Learning to Ride a Bike.
“I can’t do it, Daddy” she wines.
It’s Summer 2013 and we are futzing around the sidewalk in front of the house. My daughter is on her brand new bike, me behind her pushing her as she tries peddling for the first time. The bike was a birthday gift. She has just turned 3. The bicycle has training wheels, of course, and we are still a long way from our final goal of complete independence.
Like anything new, you need to start somewhere. New is scary. And as a parent, watching your child discover something new, something that you’ve long taken for granted is both humbling and sweet.
“I don’t think I can do it, Daddy,” she repeats.
“Of course you can, Hon. You just need to peddle and steer. I have you. You can do it.” is my full-hearted response.
“I’m scared,” she whimpers back.
“You need to know you can do it and then go for it. You CAN do this. I believe in you,” I reassure her. And on it goes, the delicate dance that is learning how to ride a bike. Onward we tread, one session at a time.
The hardest venue for many people to speak is a ceremony. A ceremony can refer to any number of personal events. It can be a wedding, a funeral, a birthday party, or a bar mitzvah. It could be a housewarming or family reunion. It is essentially any large gathering of family and friends, either in joy or sorrow. For most, the difficulty lies in the unease of performing in front of people you already know. People you grew up with. Which is surprising, given any number of them have already seen you naked at some point in your life. And being gawked at naked is far more troublesome or vulnerable then making a measly toast. However, it’s undeniable that the familiarity between you and the audience does make things tricky. If you screw up a presentation in front of coworkers, you can always go home after a “bad day at the office.” But, it’s awfully difficult to return home after calling your wife the wrong name or letting it slip that you think Aunt Sue is getting fat.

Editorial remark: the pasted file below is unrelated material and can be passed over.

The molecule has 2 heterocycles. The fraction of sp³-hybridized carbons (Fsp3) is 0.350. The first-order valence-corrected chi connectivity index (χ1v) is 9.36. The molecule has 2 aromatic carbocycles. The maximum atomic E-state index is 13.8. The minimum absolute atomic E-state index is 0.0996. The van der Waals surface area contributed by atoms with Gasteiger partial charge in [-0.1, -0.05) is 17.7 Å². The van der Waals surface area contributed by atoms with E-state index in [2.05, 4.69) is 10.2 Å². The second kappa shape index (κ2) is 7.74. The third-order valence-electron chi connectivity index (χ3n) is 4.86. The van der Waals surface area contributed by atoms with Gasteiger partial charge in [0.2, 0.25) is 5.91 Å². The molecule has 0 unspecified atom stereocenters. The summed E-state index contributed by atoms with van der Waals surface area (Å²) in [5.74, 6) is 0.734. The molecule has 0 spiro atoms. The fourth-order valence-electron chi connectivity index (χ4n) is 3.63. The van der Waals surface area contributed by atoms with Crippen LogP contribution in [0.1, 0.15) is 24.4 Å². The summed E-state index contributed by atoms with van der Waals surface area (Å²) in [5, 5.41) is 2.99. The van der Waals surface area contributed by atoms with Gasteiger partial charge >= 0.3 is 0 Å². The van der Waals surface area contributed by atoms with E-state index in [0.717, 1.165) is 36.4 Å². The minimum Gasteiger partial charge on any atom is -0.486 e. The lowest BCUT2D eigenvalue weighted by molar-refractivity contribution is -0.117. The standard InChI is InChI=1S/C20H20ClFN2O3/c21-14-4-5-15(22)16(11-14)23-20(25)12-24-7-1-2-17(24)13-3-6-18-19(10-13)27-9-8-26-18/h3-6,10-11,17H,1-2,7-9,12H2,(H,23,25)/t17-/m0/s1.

When speaking to a group of loved ones, there are two basic rules to remember. First and foremost, don’t be a bumbling drunken twit. You would think this goes without saying, but come on, we’ve all been to weddings and seen that toast. You know the one where the childhood friend stands up only to slur his way through some incoherent anecdote. He tries to be funny and a bit racy, but instead you end up feeling embarrassed for him. That little fiasco was only outdone by that one time your drunken uncle took the opportunity to toast you only to turn it into a story all about divorce and alimony checks. “Liquid courage” is overrated.
This brings me to the second rule of ceremonies. Be yourself. Play to your strengths. Some people are funny. Some people are charming. Some people are serious. Some people are sweet. When you write a toast or an announcement or a eulogy, write from your heart and be genuine. Don’t try to outthink the room, don’t try to showoff, or be something you are not. Remember, these are your family and friends, they already know you. They love you. They want to hear from you in your own voice. Nothing more. Nothing less.
Over the coming weeks I’ll go into much greater detail about considerations, practices, style choices, and tips to help you become a better presenter. Most examples will focus on presenting at conferences, since most of my experience and expertise is in this arena. Here are a few tips to think about.
Parenting & Public Speaking. Together
The behaviors, experiences, and techniques parents use everyday can improve YOUR NEXT BIG SPEECH. Whether it be using silly voices or just playing with the kids, these actions improve self-confidence, stage presence, and audience engagement. And that’s just the beginning…